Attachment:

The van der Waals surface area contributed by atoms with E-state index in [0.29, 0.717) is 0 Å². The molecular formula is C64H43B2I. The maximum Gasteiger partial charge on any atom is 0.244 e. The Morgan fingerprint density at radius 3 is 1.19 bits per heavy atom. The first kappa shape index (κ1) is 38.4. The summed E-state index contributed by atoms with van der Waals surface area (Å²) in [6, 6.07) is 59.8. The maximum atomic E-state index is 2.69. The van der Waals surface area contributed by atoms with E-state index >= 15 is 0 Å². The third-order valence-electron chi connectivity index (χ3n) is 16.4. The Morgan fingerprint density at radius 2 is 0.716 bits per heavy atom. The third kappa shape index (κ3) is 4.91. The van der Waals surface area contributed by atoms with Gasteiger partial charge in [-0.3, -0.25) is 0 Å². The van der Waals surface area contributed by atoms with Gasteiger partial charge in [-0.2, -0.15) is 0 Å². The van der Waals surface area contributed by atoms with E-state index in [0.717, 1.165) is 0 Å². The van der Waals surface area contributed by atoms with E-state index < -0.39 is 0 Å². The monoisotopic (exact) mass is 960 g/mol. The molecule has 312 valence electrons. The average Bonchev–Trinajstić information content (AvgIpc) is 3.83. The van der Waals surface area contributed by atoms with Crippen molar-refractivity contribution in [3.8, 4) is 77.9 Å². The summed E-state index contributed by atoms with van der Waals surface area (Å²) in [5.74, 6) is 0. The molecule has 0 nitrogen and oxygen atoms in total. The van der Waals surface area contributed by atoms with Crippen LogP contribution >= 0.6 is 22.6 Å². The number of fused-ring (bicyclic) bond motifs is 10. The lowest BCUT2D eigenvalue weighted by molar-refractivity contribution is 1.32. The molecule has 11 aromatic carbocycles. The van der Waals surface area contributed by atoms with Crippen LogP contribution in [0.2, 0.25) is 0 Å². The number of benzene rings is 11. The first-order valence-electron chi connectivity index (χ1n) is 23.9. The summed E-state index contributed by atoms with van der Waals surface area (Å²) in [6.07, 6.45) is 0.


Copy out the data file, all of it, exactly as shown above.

The van der Waals surface area contributed by atoms with E-state index in [0.29, 0.717) is 0 Å². The molecular formula is C64H43B2I. The maximum Gasteiger partial charge on any atom is 0.244 e. The Morgan fingerprint density at radius 3 is 1.19 bits per heavy atom. The first kappa shape index (κ1) is 38.4. The summed E-state index contributed by atoms with van der Waals surface area (Å²) in [6, 6.07) is 59.8. The maximum atomic E-state index is 2.69. The van der Waals surface area contributed by atoms with E-state index >= 15 is 0 Å². The third-order valence-electron chi connectivity index (χ3n) is 16.4. The Morgan fingerprint density at radius 2 is 0.716 bits per heavy atom. The third kappa shape index (κ3) is 4.91. The van der Waals surface area contributed by atoms with Gasteiger partial charge in [-0.3, -0.25) is 0 Å². The van der Waals surface area contributed by atoms with Gasteiger partial charge in [-0.2, -0.15) is 0 Å². The van der Waals surface area contributed by atoms with E-state index in [0.717, 1.165) is 0 Å². The van der Waals surface area contributed by atoms with E-state index < -0.39 is 0 Å². The monoisotopic (exact) mass is 960 g/mol. The molecule has 312 valence electrons. The average Bonchev–Trinajstić information content (AvgIpc) is 3.83. The van der Waals surface area contributed by atoms with Crippen molar-refractivity contribution in [3.8, 4) is 77.9 Å². The summed E-state index contributed by atoms with van der Waals surface area (Å²) in [5.74, 6) is 0. The molecule has 0 nitrogen and oxygen atoms in total. The van der Waals surface area contributed by atoms with Crippen LogP contribution >= 0.6 is 22.6 Å². The number of fused-ring (bicyclic) bond motifs is 10. The lowest BCUT2D eigenvalue weighted by molar-refractivity contribution is 1.32. The molecule has 11 aromatic carbocycles. The van der Waals surface area contributed by atoms with Crippen LogP contribution in [0.2, 0.25) is 0 Å². The number of benzene rings is 11. The first-order valence-electron chi connectivity index (χ1n) is 23.9. The summed E-state index contributed by atoms with van der Waals surface area (Å²) in [6.07, 6.45) is 0.